Some people are able to move and extend their joints beyond what is considered the normal range of movement. This ability is described as hypermobility syndrome, or more informally, being double-jointed. For example, the individual is able to bend their thumb backwards to touch their forearm, or bend their little finger back further than 90 degrees, or bend a knee or elbow backwards.
Hypermobility syndrome is more common in children, young people and often improves with age. It also appears to be more prevalent in females and in some ethnicities.
In some cases, hypermobility may be considered an advantage, especially so for gymnasts, dancers, and musicians however the condition can also cause pain and unpleasant symptoms.
- Pain in the joints
- Stiffness in the joints
- Ligament injuries
- Frequent sprains and strains
- Regularly dislocating joints
- Thin stretchy skin
- Bladder and bowel problems
What Is Hypermobility Syndrome?
‘Hypermobility syndromes’ is a blanket term used by some specialists to refer to a broad collection of heritable connective tissue disorders, where symptomatic hypermobility is recognised as a common feature. These include Marfan syndrome, Ehlers-Danlos syndrome, Stickler’s syndrome, Larsen syndrome and osteogenesis imperfecta. Each of these disorders has differing symptoms and complications.
More commonly, however, hypermobility is often associated with a collagen disorder known as Benign Joint Hypermobility Syndrome (BJHS). BJHS is typically characterised by general joint flexibility without the presence of musculoskeletal pain and without any signs of systemic rheumatologic disease.
To distinguish between BJHS and other disorders with similar symptoms, alternative causes of joint laxity should be eliminated. This is done using the Brighton Criteria, a type of scoring system used to evaluate symptoms into major or minor categories. Integrated into the Brighton Criteria is The Beighton Score; a predecessor to the Brighton Criteria which was used in the diagnosis of hypermobility syndrome. The Brighton Criteria was developed by Professor Rodney Grahame, a leading specialist Rheumatologist in UCLH who helped significantly improve research, management of the condition and its recognition. This set of tests is widely used among practitioners during diagnosis to help rule out other disorders and arrive at a more accurate diagnosis.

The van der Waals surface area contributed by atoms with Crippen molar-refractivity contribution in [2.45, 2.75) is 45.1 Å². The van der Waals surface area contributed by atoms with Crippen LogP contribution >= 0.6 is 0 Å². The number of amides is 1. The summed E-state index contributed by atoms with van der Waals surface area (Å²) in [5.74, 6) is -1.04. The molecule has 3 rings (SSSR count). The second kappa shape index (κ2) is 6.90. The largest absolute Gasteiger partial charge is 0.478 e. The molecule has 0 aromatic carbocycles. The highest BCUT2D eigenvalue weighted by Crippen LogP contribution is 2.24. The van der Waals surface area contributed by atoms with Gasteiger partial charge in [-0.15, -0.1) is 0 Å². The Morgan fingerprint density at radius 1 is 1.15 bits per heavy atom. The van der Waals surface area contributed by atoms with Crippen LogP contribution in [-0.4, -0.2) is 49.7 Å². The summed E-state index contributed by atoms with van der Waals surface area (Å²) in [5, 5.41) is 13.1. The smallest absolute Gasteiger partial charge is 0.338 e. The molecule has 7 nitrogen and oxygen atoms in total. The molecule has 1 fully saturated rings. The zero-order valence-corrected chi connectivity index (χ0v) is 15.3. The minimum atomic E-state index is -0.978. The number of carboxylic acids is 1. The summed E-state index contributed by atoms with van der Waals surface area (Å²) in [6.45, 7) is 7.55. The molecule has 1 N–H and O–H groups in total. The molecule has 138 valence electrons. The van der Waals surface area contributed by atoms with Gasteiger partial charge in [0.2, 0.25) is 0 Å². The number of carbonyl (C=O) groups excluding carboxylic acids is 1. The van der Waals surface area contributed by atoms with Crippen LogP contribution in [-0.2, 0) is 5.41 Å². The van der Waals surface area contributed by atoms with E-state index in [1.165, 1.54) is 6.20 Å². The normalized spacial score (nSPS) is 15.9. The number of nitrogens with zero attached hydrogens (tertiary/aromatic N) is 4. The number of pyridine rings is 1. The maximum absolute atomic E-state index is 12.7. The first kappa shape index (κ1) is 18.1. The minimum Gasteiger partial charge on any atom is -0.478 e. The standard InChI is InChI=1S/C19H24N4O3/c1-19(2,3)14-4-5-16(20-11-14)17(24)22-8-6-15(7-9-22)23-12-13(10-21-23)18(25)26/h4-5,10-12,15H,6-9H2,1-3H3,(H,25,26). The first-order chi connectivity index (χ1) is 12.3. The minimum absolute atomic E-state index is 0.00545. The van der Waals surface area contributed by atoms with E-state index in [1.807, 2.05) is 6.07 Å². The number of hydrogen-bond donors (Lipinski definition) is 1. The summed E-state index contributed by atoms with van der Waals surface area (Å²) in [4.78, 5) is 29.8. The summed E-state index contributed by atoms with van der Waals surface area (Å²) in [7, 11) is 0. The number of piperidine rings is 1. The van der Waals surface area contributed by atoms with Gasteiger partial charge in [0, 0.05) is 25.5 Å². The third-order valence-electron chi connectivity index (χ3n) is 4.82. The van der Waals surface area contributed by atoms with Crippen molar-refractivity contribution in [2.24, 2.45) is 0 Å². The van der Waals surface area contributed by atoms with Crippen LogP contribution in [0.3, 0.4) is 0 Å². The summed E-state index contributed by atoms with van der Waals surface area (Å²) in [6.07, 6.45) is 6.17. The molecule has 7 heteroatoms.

It appears that BJHS is genetically linked to collagen. Those with BJHS typically have collagen which is more elastic and flexible but less robust. This does not cause problems for everybody, although some people may experience painful symptoms. It appears to be a hereditary consequence of connective tissue disorders characterised by individuals with stretchy skin and looser joints.
There is currently no definitive cure for hypermobility syndrome or BJHS; however, the main and most effective form of treatment is physiotherapy. This helps to relieve painful symptoms, improve muscle strength, identify incorrect movement patterns, offer targeted exercise and self-care methods to help protect joints.
With regular physiotherapy treatment sessions, painful symptoms should improve, and the risk of dislocation will subsequently be reduced. It can also have marked improvement on general posture, balance, muscle strength and fitness helping to reduce symptoms and improve general wellbeing.
Our team of physiotherapists are highly qualified and as such, we are able to treat a wide range of conditions and disorders including hypermobility syndrome, using research-based treatments that are proven to be valid and effective. If you believe you are experiencing symptoms that could be related to hypermobility syndrome, get in touch with the ProPhysiotherapy team today to book a consultation.